It’s my last day of summer. No, I don’t live in one of those northern, unforgiving environments where it might top off at 60 degrees before blizzard season hits. I live in one of those southern, unforgiving environments where the forecast usually calls for a high around hellish. On a good day, we are treated to mildly hellish with a chance of showers.
Summer is over because I’m a teacher. I feel a little as if this summer signifies the closing of chapter entitled “Rare and Elusive Sanity”, as I’m back to teaching full-time for the first time since May ’06. Realistically though, I’ve always been neurotic, regardless of the work hours, and I frequently teeter on the edge of the abyss. I never exaggerate. And I’m not at all sarcastic, either.
The big question is, am I ready for school to start? I’d love to give a decisive answer, but my brain is a house divided. Periodically in my on/off again teaching career, I’ve mourned the loss of stay-at-home-mom-dom. As anger is part of any grieving process, naturally I get mad at God.
“You’ve robbed me of these precious years with my children!!!!” I would cry, defiant fist held high. “Think of the children!!!”
I imagine this response from the Almighty, elbow resting on the side of the throne, chin in hand, replying tonelessly, “Really? You wanna go there?”
Hmm. Probably not.
First, I can’t say that I’m always the best steward of my time. This summer, I’m juggling time with the girls, a mountain of work to do in preparation for school, and stealing time to write. We’re coming dangerously close to having a leadership team together for our new church, and I will be assisting with a women’s bible study for the next couple of months. Without really thinking about whether I had time or not, I started training for a marathon and fundraising for the Leukemia and Lymphoma Society. I’ve got stuff to do. And yet, this is how I spent my morning–
Before we hit the road for Texas a few weeks ago, I attempted to get the house good and clean. “No one wants to come home to a dirty house,” my mom used to say as she handed out assignments for the kids to complete. Ewww…she’s right. We want to enter a clean home after a day in the car.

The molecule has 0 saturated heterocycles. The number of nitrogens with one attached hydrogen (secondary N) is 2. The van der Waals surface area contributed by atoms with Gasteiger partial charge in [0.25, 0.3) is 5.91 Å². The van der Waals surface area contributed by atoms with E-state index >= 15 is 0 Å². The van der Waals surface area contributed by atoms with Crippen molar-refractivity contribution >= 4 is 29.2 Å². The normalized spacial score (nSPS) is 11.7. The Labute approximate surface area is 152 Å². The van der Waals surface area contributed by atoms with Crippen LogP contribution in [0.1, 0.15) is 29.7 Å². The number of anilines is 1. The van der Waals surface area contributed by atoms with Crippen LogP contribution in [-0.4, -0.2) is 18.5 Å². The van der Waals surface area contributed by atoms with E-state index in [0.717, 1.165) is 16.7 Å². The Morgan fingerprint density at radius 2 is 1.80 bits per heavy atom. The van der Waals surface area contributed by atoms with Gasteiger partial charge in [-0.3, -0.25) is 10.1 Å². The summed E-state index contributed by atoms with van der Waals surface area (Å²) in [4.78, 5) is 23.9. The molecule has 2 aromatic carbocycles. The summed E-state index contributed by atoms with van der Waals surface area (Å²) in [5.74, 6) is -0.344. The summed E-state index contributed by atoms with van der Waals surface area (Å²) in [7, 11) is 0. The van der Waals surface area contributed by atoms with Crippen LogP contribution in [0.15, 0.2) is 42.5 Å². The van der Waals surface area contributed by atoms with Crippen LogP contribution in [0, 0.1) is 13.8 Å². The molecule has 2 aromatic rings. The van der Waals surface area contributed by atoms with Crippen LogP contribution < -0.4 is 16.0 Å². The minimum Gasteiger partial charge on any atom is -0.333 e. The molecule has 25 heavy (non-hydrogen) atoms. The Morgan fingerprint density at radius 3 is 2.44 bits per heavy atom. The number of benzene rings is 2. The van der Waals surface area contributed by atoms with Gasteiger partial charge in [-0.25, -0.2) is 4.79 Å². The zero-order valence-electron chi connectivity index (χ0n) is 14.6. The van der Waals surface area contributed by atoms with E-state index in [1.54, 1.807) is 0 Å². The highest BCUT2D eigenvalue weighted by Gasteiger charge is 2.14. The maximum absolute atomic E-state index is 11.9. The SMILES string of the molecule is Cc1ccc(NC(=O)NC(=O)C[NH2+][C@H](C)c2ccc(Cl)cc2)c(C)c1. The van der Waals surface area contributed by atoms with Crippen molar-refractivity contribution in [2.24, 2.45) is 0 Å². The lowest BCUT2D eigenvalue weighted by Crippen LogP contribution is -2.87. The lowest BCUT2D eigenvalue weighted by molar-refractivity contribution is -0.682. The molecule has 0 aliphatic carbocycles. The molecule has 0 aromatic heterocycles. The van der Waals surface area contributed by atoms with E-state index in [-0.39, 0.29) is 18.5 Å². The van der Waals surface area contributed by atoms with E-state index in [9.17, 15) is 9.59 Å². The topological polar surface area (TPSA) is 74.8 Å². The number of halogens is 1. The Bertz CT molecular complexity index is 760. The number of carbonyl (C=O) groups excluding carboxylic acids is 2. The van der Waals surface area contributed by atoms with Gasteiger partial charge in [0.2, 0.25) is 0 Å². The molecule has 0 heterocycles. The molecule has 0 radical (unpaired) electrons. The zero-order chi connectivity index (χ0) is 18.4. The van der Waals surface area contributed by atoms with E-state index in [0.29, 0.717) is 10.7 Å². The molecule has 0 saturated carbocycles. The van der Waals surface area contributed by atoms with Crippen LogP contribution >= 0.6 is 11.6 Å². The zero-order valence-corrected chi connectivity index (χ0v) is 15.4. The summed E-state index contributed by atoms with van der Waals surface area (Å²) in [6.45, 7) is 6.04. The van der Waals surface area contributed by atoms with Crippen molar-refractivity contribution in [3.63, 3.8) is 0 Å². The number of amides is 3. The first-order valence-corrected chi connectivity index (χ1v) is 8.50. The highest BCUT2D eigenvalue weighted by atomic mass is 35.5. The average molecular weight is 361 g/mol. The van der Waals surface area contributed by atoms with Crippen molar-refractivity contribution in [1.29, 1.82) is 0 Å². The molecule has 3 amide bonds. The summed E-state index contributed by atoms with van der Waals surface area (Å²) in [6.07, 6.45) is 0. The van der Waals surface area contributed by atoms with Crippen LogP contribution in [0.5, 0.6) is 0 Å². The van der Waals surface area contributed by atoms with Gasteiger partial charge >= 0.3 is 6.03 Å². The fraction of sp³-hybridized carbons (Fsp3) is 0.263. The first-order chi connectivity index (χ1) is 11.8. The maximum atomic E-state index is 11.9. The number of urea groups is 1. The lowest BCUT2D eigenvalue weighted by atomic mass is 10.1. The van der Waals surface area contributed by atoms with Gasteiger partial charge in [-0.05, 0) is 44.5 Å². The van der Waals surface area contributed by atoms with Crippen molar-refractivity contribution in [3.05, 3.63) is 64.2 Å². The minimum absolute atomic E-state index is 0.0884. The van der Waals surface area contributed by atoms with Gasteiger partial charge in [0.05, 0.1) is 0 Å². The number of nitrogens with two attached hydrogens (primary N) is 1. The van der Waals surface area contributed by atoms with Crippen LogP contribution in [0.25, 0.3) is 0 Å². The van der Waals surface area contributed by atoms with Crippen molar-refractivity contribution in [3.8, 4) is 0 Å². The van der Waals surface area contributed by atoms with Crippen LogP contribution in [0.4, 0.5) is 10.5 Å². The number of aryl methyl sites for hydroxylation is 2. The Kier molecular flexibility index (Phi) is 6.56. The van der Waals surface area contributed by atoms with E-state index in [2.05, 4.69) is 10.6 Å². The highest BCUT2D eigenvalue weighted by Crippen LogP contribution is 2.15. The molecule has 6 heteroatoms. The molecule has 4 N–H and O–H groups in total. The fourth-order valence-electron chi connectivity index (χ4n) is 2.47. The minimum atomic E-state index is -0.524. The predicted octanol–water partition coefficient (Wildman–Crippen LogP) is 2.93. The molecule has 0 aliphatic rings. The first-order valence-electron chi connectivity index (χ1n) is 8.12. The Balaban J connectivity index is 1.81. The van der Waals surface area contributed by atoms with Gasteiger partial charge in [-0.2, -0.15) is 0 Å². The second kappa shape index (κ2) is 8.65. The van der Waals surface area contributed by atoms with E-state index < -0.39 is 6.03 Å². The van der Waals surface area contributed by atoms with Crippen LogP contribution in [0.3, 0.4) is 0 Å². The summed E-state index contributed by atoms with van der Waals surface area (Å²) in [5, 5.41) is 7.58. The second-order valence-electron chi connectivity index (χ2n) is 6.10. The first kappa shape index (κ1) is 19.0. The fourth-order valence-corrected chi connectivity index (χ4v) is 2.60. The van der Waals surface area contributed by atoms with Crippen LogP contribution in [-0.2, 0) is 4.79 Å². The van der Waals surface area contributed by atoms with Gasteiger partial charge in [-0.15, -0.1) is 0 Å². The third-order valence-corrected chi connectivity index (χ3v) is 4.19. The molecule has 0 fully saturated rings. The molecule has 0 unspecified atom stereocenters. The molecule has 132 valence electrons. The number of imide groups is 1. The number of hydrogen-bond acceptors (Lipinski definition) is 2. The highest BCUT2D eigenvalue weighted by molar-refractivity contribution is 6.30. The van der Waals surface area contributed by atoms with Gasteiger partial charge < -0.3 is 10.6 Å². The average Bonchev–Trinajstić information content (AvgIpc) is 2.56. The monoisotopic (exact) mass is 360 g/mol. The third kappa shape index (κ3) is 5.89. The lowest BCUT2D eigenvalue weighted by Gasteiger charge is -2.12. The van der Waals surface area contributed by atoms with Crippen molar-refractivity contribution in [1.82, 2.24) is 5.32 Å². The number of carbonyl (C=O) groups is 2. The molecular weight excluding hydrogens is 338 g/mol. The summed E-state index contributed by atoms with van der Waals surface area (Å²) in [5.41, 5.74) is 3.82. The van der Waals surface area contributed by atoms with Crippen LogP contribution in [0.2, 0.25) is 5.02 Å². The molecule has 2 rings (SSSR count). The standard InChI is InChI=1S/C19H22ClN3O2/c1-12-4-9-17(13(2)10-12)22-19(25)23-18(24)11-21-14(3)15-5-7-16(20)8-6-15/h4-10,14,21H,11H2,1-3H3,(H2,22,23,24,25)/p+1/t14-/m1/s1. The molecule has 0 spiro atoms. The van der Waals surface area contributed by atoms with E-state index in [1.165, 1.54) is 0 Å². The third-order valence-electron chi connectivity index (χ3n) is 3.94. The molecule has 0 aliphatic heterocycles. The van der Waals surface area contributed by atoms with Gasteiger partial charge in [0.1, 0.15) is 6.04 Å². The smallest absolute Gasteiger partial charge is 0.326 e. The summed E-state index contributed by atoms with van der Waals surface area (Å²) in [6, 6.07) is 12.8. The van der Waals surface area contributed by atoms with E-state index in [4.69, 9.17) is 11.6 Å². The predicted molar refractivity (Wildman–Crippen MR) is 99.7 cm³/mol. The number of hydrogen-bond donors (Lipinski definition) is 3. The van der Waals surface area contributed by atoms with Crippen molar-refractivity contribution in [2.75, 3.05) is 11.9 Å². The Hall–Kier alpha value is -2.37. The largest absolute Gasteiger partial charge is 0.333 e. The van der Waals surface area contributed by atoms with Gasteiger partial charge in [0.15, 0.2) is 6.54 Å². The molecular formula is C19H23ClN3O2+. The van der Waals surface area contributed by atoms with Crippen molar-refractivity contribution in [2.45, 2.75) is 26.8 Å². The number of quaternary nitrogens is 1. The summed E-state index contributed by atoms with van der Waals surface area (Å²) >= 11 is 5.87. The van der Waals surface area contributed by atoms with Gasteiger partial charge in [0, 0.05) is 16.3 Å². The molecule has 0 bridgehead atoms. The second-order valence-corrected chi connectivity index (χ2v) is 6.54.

So I set about accomplishing this task, after a couple (or three…maybe more) monstrous tantrums at Wal-Mart wherein I had to explain to that sweet, well-meaning stock boy that the five year old shrieking on the aisle 5 floor was not lost. She’s just…mine.
And that’s how it’s done in the summer. Spend a few hours at the pool, have your will to live ironically sucked out of you at the mega chain which claims to help you “live better,” and then try to force a chore list onto your cherubic heirs.
I endured a couple more tantrums because my older daughter, who has always been a little OCD about cleanliness, chose that particular day to decide that she no longer likes to clean and most certainly is NOT mommy’s little helper. Well, excuuuuse me. This is the child who got in big trouble–more than once, mind you–for cleaning her sister’s room without permission. Without my permission. Without her sister’s permission–i.e., throwing away things (artwork) that look like trash and any item (toy) that she can’t find a place for because “she doesn’t even use it!” Good heavens, child. I can’t even get away with that.
Then Little Sister makes a good show of her temper, and I was about to cave because, who am I kidding, I can do it better in a fraction of the time. But suddenly, a miracle. She decides that cleaning’s not so bad with frequent costume changes. She scrubbed the bathroom in her finale outfit. It was stunning–the outfit and the bathroom. I wouldn’t have to re-do it. Huzzah!
At this, I can finally turn my attention to the kitchen, which has been too long neglected. While I’m holding my nose, digging through a stack of dishes out of a filthy sink, Eden is vacuuming with a machine whose filter has likewise been neglected. It is doing a fine job of sucking dog hair from the floor evermore blowing dust out the back.
I hung my head in shame at the realization that the backseat of my car is cleaner than my house. Maybe after a day in the car we should just…stay in the car. It’s a miracle God trusted me with children, much less staying home with them all day, year-round.